Why do search rankings fluctuate?

Many website owners feel angst about where their sites appear in the search rankings.

Even more confusing for some is why the rankings fluctuate from time to time. In most cases its temporary, but we investigate why this happens and what you can do about it.

Before we get into it, you should know that you should not try and work out your own rankings by Googling your target keywords to see if you are on the first page. Google personalises your search results so this will give you a false impression of where your site sits.

If you don't have search ranking software, Google Search Console (formally Webmaster Tools) will tell you where you appear for certain phrases.

Before you worry too much, it is normal for search rankings to fluctuate. Known as the Google SERP 'Flux' (sometimes referred to as the Google 'dance') it is due to the constantly changing search landscape and the mechanisms that calculate where your site ranks.

New sites and major rebuilds

If you make any major structural changes to your site, or redesign an existing one, then expect a drop in rankings for a while, even if the new site has better SEO.

Make sure you put 301 redirects in for all your old pages to the appropriate new page if your URLs are changing.

Moving to SSL (Securing your site)

Many site owners report fluctuations after moving to secure their site with an SSL certificate but these should be temporary.

Ensure proper 301 redirects are in place to redirect the http version of pages to the https version

Bad backlinks

If you've fallen prey to the cheap SEO salesman you may have earned a manual penalty because Google detects that your link profile is 'unnatural' – usually from buying links or participating in link schemes.

But this will cause a big drop in all your rankings, not just periodic fluctuations.

If this is the case there will be a message in your Google Search Console account. You can use Google's disavow tool if you have no control over the source of these backlinks and where they come from.

Try and diversify your anchor text (ie don't just use one keyword phrase) and build links to other pages rather than just your homepage if you can, and avoid cheap, get-rankings-fast-and-easy schemes.

These three can cause ranking fluctuations but they tend to be one-offs. Ongoing minor ranking flux is most likely to be for the following reasons


If you are in a competitive industry, particularly if you have a lot of other players bigger than you, chances are that it's what they are doing better than you that is impacting your rankings.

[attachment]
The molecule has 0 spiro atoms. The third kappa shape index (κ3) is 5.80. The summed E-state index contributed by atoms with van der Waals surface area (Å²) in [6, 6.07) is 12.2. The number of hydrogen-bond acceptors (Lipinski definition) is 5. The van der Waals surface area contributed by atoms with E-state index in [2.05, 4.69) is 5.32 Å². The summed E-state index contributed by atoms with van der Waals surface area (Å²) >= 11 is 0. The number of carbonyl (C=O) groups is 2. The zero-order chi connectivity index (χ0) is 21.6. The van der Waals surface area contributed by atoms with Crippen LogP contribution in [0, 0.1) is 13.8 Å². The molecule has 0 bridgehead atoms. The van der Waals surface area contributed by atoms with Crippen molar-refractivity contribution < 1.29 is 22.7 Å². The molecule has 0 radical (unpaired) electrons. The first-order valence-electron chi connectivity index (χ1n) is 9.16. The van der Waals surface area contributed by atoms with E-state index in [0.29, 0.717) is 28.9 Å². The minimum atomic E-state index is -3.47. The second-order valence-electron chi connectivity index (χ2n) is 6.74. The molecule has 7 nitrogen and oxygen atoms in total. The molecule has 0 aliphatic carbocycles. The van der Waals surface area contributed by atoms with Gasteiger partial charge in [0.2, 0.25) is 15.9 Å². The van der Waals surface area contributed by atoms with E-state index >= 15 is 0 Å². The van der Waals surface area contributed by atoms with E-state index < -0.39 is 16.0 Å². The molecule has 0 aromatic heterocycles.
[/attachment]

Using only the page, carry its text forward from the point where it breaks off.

After all, if one site's ranking goes up, someone has to go down to make room.

This is likely because they've added content, keep getting social shares or quality banklinks at a rate that you aren't matching.

Search Algorithm updates

Google makes about 400 algorithmic changes a year, some small and some large.

The (in)famous Panda update penalised a lot of 'content' farms but a lot of legitimate websites saw their rankings suffer as well.

Most algorithm updates are meant to improve the quality of the user experience so target thin content, dodgy backlink practises, over use of advertising and the like.

Changes to the algorithm also reflect the changes in user behaviours, for example the increased use of social media and sharing of good relevant content means social signals now play a part.

Stale, thin content

Google likes fresh, quality content so if you don't update your site regularly this is not helping your rankings. You may get a rankings bump after you add some content but you need to keep at it.

If you are trying to rank for multiple keyword phrases you will need to focus on adding quality content on a page dedicated to each phrase, and make sure other pages aren't competing for the same phrase.

Alternatively if you change the keywords you are trying to rank for or add to the list, you'll need to add content targeting these phrases – you won't rank just because you want to.

See 20 ideas for website content

Lack of Engagement

If you see large increases your bounce rate, or decreases in time on site you may also see a decrease in your rankings.

Google can't see your bounce rate but they can calculate how fast a searcher returns from your site to the search results (known as Dwell Time) – and if its short, then it implies that the searcher didn't find what they were looking for.

Low click through rates on the search results page can also reflect in your rankings so make sure your page descriptions are accurate and compelling.

See post How engaging is your website and why should you care

So as you can see there are many reasons why your search rankings are fluctuating and could be considered normal - but at the end of the day, it's not the ranking that is important but the amount of quality search traffic you get to the site – if it's increasing, you are on the right path.


Contact Us


P.O.Box 34588 Birkenhead, Auckland 0748

Send a message

Client words...

"Thanks to your seemingly simple optimisations we're seeing more new customers and 40 percent greater advertising revenue from our site."

Jeff McClintock - Synthedit